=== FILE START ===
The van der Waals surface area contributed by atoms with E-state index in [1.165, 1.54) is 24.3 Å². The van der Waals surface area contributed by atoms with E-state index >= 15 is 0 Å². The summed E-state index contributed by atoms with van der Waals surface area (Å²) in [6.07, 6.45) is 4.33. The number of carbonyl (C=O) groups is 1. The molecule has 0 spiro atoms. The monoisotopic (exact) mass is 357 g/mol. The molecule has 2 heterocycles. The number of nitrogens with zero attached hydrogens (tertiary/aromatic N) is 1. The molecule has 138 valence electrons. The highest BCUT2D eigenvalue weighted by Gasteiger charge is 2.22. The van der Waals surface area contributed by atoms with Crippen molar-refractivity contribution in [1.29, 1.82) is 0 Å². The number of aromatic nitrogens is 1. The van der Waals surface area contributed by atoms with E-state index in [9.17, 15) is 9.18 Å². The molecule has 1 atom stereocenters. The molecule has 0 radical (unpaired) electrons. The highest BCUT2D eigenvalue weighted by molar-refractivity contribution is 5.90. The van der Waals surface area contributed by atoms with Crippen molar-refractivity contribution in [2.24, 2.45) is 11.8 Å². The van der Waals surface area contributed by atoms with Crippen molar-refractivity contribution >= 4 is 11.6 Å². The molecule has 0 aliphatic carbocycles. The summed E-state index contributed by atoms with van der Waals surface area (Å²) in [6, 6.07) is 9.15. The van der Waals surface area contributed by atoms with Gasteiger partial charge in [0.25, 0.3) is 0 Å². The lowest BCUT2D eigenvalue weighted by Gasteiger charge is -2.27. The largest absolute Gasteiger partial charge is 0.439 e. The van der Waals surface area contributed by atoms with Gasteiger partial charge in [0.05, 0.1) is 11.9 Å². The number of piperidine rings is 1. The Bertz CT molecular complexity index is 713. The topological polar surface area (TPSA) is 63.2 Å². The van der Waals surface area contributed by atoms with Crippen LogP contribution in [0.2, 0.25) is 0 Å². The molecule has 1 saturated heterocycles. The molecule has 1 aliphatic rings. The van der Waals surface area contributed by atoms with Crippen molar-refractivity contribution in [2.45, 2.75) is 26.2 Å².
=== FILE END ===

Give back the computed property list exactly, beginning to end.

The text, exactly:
The van der Waals surface area contributed by atoms with E-state index in [1.165, 1.54) is 24.3 Å². The van der Waals surface area contributed by atoms with E-state index >= 15 is 0 Å². The summed E-state index contributed by atoms with van der Waals surface area (Å²) in [6.07, 6.45) is 4.33. The number of carbonyl (C=O) groups is 1. The molecule has 0 spiro atoms. The monoisotopic (exact) mass is 357 g/mol. The molecule has 2 heterocycles. The number of nitrogens with zero attached hydrogens (tertiary/aromatic N) is 1. The molecule has 138 valence electrons. The highest BCUT2D eigenvalue weighted by Gasteiger charge is 2.22. The van der Waals surface area contributed by atoms with Crippen molar-refractivity contribution in [1.29, 1.82) is 0 Å². The number of aromatic nitrogens is 1. The van der Waals surface area contributed by atoms with E-state index in [9.17, 15) is 9.18 Å². The molecule has 1 atom stereocenters. The molecule has 0 radical (unpaired) electrons. The highest BCUT2D eigenvalue weighted by molar-refractivity contribution is 5.90. The van der Waals surface area contributed by atoms with Crippen molar-refractivity contribution in [2.24, 2.45) is 11.8 Å². The van der Waals surface area contributed by atoms with Crippen molar-refractivity contribution >= 4 is 11.6 Å². The molecule has 0 aliphatic carbocycles. The summed E-state index contributed by atoms with van der Waals surface area (Å²) in [6, 6.07) is 9.15. The van der Waals surface area contributed by atoms with Gasteiger partial charge in [0.25, 0.3) is 0 Å². The lowest BCUT2D eigenvalue weighted by Gasteiger charge is -2.27. The largest absolute Gasteiger partial charge is 0.439 e. The van der Waals surface area contributed by atoms with Gasteiger partial charge in [0.05, 0.1) is 11.9 Å². The number of piperidine rings is 1. The Bertz CT molecular complexity index is 713. The topological polar surface area (TPSA) is 63.2 Å². The van der Waals surface area contributed by atoms with Crippen LogP contribution in [0.2, 0.25) is 0 Å². The molecule has 1 saturated heterocycles. The molecule has 1 aliphatic rings. The van der Waals surface area contributed by atoms with Crippen molar-refractivity contribution in [2.45, 2.75) is 26.2 Å².